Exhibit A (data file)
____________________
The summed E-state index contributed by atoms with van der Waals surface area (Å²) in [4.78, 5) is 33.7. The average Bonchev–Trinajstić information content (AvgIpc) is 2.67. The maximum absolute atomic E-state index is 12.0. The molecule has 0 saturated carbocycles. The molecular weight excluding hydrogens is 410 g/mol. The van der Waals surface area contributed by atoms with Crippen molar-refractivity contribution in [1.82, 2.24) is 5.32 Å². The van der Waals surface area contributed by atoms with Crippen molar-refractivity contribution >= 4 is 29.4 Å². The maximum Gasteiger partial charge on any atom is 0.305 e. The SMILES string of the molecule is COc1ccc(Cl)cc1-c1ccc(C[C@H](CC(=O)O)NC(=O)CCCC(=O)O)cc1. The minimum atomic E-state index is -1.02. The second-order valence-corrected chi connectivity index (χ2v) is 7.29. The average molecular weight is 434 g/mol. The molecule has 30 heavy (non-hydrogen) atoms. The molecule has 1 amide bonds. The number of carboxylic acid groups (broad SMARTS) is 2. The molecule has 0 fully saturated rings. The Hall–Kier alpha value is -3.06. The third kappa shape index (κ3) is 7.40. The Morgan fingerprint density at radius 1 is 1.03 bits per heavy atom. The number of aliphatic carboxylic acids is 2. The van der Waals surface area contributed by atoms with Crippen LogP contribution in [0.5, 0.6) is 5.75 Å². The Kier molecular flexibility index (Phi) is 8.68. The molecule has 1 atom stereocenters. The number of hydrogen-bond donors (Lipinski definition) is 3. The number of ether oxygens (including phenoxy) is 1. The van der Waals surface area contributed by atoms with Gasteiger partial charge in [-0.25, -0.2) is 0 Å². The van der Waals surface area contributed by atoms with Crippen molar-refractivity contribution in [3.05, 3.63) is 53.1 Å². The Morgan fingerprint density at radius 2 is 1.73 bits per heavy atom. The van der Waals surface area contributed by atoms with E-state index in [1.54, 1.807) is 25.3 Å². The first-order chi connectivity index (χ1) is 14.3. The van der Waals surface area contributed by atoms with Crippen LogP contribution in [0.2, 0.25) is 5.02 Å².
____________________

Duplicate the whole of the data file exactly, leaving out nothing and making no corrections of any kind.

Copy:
The summed E-state index contributed by atoms with van der Waals surface area (Å²) in [4.78, 5) is 33.7. The average Bonchev–Trinajstić information content (AvgIpc) is 2.67. The maximum absolute atomic E-state index is 12.0. The molecule has 0 saturated carbocycles. The molecular weight excluding hydrogens is 410 g/mol. The van der Waals surface area contributed by atoms with Crippen molar-refractivity contribution in [1.82, 2.24) is 5.32 Å². The van der Waals surface area contributed by atoms with Crippen molar-refractivity contribution >= 4 is 29.4 Å². The maximum Gasteiger partial charge on any atom is 0.305 e. The SMILES string of the molecule is COc1ccc(Cl)cc1-c1ccc(C[C@H](CC(=O)O)NC(=O)CCCC(=O)O)cc1. The minimum atomic E-state index is -1.02. The second-order valence-corrected chi connectivity index (χ2v) is 7.29. The average molecular weight is 434 g/mol. The molecule has 30 heavy (non-hydrogen) atoms. The molecule has 1 amide bonds. The number of carboxylic acid groups (broad SMARTS) is 2. The molecule has 0 fully saturated rings. The Hall–Kier alpha value is -3.06. The third kappa shape index (κ3) is 7.40. The Morgan fingerprint density at radius 1 is 1.03 bits per heavy atom. The number of aliphatic carboxylic acids is 2. The van der Waals surface area contributed by atoms with Crippen LogP contribution in [0.5, 0.6) is 5.75 Å². The Kier molecular flexibility index (Phi) is 8.68. The molecule has 1 atom stereocenters. The number of hydrogen-bond donors (Lipinski definition) is 3. The number of ether oxygens (including phenoxy) is 1. The van der Waals surface area contributed by atoms with Gasteiger partial charge in [-0.25, -0.2) is 0 Å². The van der Waals surface area contributed by atoms with Crippen molar-refractivity contribution in [3.05, 3.63) is 53.1 Å². The Morgan fingerprint density at radius 2 is 1.73 bits per heavy atom. The van der Waals surface area contributed by atoms with E-state index in [1.54, 1.807) is 25.3 Å². The first-order chi connectivity index (χ1) is 14.3. The van der Waals surface area contributed by atoms with Crippen LogP contribution in [0.2, 0.25) is 5.02 Å².